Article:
Recipe War and Peace Pudding

SatNavSaysStraightOn

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This is apparently a war time pudding, found on here (http://www.recipespastandpresent.org.uk/wartime/?page_id=204) I find old recipes fascinating and love reading them, so have left it as it is.

War-and-Peace Pudding
This pudding was made in Canada during the last war, and since then many people have never bothered with a rich Christmas pudding.

Mix together 1 cupful of flour, 1 cupful of breadcrumbs, half a cupful of suet, half a cupful of mixed dried fruit, and, if you like, a teaspoonful of mixed sweet spice. Then add a cupful of grated raw potato, a cupful of grated raw carrot and finally a level teaspoonful of bicarbonate of soda dissolved in two tablespoonsful of hot water. Mix all together, turn into a well-greased pudding bowl. The bowl should not be more than two-thirds full. Boil or steam for at least 2 hours.

If I make it, I'll add a photo, but it actually sounds quite interesting and I can see myself trying it at some point (with the odd substitution)
 

classic33

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Its not that bad, to be honest.

It's one of those that can't go wrong, if original.
 

winterybella

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I am just struck by the name. It sounds like the kind of thing I would like to present to someone I've been in a fight with as a sort of 'peace' offering. Maybe I should research and see if there is anything like a Peace cake or Peace Pudding. The reading also offers quite a bit of information for our carrot library and by extension carrot Challenge Competition.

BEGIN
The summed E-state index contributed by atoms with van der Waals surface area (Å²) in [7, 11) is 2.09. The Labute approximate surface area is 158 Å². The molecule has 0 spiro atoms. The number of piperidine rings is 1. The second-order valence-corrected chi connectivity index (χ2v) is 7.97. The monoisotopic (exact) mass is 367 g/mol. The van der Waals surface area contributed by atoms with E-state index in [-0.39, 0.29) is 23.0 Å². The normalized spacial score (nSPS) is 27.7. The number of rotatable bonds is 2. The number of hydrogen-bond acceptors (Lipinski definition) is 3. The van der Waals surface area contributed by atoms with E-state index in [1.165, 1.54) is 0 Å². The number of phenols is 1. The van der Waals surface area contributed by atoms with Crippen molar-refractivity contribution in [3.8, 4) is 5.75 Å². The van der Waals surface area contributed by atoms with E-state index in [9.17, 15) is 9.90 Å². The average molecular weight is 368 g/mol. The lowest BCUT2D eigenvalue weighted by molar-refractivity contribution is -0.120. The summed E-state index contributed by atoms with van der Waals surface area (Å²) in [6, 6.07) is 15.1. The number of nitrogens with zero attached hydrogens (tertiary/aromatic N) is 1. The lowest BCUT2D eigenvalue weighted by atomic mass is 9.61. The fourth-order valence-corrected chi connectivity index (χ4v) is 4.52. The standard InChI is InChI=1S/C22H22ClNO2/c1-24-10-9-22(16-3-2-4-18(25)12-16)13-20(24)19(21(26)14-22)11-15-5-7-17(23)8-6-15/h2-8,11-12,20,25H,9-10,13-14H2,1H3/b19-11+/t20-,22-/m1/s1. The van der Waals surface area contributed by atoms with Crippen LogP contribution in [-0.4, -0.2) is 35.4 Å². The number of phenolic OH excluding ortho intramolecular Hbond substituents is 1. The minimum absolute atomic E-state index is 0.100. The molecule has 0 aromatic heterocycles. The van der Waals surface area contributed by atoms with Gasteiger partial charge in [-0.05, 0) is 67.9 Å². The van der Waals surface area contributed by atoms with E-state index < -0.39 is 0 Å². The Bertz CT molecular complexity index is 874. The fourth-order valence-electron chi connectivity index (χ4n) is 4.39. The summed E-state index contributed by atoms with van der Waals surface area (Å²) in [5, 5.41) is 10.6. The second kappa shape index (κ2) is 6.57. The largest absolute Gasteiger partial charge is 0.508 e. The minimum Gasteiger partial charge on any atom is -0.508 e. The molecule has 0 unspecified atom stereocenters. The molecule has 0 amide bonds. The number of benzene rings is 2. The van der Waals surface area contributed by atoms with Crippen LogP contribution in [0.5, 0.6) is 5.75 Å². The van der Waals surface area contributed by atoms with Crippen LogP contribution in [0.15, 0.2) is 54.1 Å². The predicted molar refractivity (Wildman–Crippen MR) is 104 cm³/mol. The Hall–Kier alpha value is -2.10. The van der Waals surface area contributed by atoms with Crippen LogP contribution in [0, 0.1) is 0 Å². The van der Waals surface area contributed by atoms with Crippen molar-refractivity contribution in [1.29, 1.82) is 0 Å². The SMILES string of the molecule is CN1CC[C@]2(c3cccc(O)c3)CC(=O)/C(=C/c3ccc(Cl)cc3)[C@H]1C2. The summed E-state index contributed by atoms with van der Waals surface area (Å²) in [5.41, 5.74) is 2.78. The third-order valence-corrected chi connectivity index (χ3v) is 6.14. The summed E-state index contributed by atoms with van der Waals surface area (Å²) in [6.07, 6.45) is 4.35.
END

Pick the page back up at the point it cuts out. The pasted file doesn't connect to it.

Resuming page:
L_B

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I remember my mom making this when I was a kid. I never ate it though. I wouldn't even try it back then but I know my mom and dad really enjoyed it. I don't ever recall her making it when I was older though. It has so many different ingredients. I would watch her make it and ask lots of questions but when it came time to eat it, I was nowhere to be found. lol
 

kgord

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It sounds interesting. I have a cookbook here that has many old fashioned recipies including a few cakes that are made without butter since butter was rationed during World War II. To be honest, I haven't tried, it but it looks like it would be a fair substitute. I also have made a Civil War Mac and Cheese, which takes parmesan cheese which was what was available during the Civil War. That dish is really quite good.
 

classic33

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https://worldwarzoogardener1939.wor...e-christmas-pudding-rationing-recipe-ww1-ww2/
War And Peace.jpg
 
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